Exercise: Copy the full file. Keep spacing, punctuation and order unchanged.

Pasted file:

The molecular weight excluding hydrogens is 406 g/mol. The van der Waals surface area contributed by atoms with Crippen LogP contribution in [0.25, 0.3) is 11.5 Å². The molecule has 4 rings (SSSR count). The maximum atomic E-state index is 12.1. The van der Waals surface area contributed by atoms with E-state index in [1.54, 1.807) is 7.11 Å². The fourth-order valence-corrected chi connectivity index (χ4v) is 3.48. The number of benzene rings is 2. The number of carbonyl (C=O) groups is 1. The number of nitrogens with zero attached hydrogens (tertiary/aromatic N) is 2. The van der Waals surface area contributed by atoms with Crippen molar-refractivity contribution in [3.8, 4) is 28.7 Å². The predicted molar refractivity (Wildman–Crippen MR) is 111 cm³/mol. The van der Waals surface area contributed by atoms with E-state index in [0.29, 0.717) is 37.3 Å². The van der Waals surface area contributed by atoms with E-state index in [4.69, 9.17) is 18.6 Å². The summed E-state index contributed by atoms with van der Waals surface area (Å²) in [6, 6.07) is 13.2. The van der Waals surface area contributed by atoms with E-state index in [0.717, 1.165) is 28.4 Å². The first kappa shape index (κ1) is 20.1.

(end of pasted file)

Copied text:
The molecular weight excluding hydrogens is 406 g/mol. The van der Waals surface area contributed by atoms with Crippen LogP contribution in [0.25, 0.3) is 11.5 Å². The molecule has 4 rings (SSSR count). The maximum atomic E-state index is 12.1. The van der Waals surface area contributed by atoms with E-state index in [1.54, 1.807) is 7.11 Å². The fourth-order valence-corrected chi connectivity index (χ4v) is 3.48. The number of benzene rings is 2. The number of carbonyl (C=O) groups is 1. The number of nitrogens with zero attached hydrogens (tertiary/aromatic N) is 2. The van der Waals surface area contributed by atoms with Crippen molar-refractivity contribution in [3.8, 4) is 28.7 Å². The predicted molar refractivity (Wildman–Crippen MR) is 111 cm³/mol. The van der Waals surface area contributed by atoms with E-state index in [0.29, 0.717) is 37.3 Å². The van der Waals surface area contributed by atoms with E-state index in [4.69, 9.17) is 18.6 Å². The summed E-state index contributed by atoms with van der Waals surface area (Å²) in [6, 6.07) is 13.2. The van der Waals surface area contributed by atoms with E-state index in [0.717, 1.165) is 28.4 Å². The first kappa shape index (κ1) is 20.1.